Layer 1 Privacy

The Data Brokerage industry is estimated to be worth USD$200B per year... yeah...YOUR data is valuable.*

"A house A layer-1 network is another name for a base blockchain. BNB Smart Chain (BNB), Ethereum (ETH), Bitcoin (BTC), and Solana are all layer-1 protocols. We refer to them as layer-1 because these are the main networks within their ecosystem. In contrast to layer-1, we have off-chains and other layer-2 solutions that are built on top of the main chains.Bitcoin and Ethereum are great examples of layer 1 blockchain protocols.

A common problem with layer-1 networks is their inability to scale. Bitcoin and other big blockchains have been struggling to process transactions in times of increased demand. Bitcoin uses the Proof of Work (PoW) consensus mechanism, which requires a lot of computational resources. 

While PoW ensures decentralization and security, PoW networks also tend to slow down when the volume of transactions is too high. This increases transaction confirmation times and makes fees more expensive.

Blockchain developers have been working on scalability solutions for many years, but there is still a lot of discussion going on regarding the best alternatives. For layer-1 scaling, some options include:

1. Increasing block size, allowing more transactions to be processed in each block.

2. Changing the consensus mechanism used, such as with the upcoming Ethereum 2.0 update.

3. Implementing sharding. A form of database partitioning.

Layer 1 improvements require significant work to implement. In many cases, not all the network users will agree to the change. This can lead to community splits or even a hard fork, as happened with Bitcoin and Bitcoin Cash in 2017.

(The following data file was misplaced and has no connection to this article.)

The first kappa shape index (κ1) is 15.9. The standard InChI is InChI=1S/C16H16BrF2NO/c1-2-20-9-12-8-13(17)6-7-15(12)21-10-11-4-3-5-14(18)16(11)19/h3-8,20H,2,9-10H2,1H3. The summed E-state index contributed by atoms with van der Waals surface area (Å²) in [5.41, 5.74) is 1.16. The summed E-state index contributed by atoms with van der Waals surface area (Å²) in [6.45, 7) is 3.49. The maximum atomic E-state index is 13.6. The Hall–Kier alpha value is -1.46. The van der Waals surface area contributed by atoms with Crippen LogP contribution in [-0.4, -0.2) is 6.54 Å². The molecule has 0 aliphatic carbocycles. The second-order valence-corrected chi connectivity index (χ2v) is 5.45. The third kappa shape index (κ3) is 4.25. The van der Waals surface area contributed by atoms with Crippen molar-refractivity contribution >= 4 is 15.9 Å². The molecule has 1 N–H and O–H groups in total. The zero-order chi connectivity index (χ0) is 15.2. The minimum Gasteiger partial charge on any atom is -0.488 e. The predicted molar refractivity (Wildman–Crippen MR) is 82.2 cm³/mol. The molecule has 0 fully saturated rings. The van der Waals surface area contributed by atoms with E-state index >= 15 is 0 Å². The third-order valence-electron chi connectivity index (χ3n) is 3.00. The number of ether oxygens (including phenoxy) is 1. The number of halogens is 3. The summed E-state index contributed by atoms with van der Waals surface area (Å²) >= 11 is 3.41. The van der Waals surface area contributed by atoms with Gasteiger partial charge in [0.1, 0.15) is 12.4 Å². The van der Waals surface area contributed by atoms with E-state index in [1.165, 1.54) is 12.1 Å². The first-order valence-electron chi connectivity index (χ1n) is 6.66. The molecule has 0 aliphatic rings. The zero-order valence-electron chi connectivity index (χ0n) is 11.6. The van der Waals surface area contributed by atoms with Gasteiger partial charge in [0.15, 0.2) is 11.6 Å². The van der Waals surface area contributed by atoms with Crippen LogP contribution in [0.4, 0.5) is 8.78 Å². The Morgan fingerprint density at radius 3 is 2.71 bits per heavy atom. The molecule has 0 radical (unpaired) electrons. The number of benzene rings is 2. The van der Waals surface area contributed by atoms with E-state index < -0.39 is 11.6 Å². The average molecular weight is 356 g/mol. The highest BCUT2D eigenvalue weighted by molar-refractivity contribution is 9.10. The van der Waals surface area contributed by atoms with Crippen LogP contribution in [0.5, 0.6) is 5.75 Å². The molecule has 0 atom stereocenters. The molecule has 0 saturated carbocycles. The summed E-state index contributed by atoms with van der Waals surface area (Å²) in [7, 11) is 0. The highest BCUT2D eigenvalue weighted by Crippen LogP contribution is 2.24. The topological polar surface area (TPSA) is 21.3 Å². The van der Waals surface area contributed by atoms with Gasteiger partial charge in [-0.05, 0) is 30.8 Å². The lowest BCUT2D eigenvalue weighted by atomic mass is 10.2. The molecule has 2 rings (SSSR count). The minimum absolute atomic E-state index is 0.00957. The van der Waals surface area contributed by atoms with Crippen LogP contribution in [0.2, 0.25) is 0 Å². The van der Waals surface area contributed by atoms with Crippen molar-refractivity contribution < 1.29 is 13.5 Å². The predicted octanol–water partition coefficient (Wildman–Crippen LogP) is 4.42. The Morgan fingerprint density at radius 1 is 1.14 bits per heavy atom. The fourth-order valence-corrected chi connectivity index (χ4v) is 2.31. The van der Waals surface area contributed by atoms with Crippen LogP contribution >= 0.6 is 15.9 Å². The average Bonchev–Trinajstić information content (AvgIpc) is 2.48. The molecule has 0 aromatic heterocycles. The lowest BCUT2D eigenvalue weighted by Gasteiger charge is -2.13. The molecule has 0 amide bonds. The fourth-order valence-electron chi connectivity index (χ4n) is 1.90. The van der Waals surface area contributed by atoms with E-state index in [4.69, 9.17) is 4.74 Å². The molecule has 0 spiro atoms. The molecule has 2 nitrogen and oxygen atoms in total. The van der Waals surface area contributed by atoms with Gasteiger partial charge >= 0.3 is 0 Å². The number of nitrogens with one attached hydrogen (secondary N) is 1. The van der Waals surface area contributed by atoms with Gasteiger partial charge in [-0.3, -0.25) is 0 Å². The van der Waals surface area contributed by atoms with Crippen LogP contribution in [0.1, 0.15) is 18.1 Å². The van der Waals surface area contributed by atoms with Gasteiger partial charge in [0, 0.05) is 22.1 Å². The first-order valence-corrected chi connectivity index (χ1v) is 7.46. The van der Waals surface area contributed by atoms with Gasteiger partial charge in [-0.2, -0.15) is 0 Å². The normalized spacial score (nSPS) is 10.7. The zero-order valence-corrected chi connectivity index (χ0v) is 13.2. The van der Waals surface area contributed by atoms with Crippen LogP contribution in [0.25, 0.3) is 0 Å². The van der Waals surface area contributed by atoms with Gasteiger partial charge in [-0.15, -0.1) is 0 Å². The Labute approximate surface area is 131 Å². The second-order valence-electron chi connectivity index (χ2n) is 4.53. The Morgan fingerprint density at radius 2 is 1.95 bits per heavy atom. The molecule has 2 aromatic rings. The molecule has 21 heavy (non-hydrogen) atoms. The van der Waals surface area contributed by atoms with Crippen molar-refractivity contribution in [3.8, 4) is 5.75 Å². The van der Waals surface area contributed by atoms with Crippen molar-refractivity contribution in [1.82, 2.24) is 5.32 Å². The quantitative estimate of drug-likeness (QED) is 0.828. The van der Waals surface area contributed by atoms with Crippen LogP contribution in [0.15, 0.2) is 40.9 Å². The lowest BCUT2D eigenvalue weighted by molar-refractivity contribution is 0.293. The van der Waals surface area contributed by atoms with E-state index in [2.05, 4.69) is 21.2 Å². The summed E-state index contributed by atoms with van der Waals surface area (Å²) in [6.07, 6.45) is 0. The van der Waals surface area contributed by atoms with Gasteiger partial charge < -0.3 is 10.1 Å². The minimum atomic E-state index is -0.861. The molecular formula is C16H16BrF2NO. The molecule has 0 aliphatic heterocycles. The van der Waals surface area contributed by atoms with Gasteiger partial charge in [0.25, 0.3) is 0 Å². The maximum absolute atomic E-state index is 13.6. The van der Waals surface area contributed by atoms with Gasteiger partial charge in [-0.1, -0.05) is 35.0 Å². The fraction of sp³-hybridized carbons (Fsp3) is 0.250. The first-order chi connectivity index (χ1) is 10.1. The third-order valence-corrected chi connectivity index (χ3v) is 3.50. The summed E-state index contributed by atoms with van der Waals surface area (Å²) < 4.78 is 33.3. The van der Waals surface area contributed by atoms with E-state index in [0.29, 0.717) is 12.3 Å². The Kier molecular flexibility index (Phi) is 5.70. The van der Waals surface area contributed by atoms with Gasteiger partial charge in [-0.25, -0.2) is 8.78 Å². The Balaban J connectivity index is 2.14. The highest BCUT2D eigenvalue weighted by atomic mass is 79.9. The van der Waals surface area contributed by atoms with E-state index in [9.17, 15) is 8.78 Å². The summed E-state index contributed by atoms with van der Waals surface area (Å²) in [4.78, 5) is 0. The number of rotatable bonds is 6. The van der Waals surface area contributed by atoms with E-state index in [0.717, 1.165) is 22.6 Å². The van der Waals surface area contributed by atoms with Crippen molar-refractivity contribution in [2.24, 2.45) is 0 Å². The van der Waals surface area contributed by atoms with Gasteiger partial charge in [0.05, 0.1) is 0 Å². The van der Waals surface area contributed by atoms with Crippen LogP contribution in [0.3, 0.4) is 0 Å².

SegWit

One example of a layer-1 solution for scaling is Bitcoin's SegWit (segregated witness). This increased Bitcoin's throughput by changing the way block data is organized (digital signatures are no longer part of the transaction input). The change freed up more space for transactions per block without affecting the network's security. SegWit was implemented via a backward-compatible soft fork. This means that even the Bitcoin nodes that are not yet updated to include SegWit are still able to process transactions.

 

What is layer-1 sharding?

Sharding is a popular layer-1 scaling solution used to increase transaction throughput. The technique is a form of database partitioning that can be applied to blockchain distributed ledgers. A network and its nodes are divided into different shards to spread the workload and improve transaction speed. Each shard manages a subset of the whole network's activity, meaning it has its own transactions, nodes, and separate blocks.

With sharding, there is no need for each node to maintain a full copy of the entire blockchain. Instead, each node reports back the work completed to the main chain to share the state of their local data, including addresses’ balance and other key metrics.

 

Layer 1 vs. Layer 2

When it comes to improvements, not everything is solvable on layer 1. Due to technological constraints, certain changes are difficult or almost impossible to do on the main blockchain network. Ethereum, for example, is upgrading to Proof of Stake (PoS), but this process has taken years to develop.

Some use-cases simply cannot work with layer 1 due to scalability issues. A blockchain game could not realistically use the Bitcoin network due to the lengthy transaction times. However, the game may still want to use layer 1's security and decentralization. The best option is to build on top of the network with a layer-2 solution.

Lightning Network

Layer-2 solutions build on layer 1 and rely on it to finalize its transactions. One famous example is the Lightning Network. The Bitcoin network under heavy traffic can take hours to process transactions. The Lightning Network lets users make speedy payments with their Bitcoin off the main chain, and the final balance is reported back to the main chain later. This essentially bundles everyone's transactions into one final record, saving time and resources. 

* https://www.kaspersky.com/resource-center/preemptive-safety/how-to-stop-data-brokers-from-selling-your-personal-information

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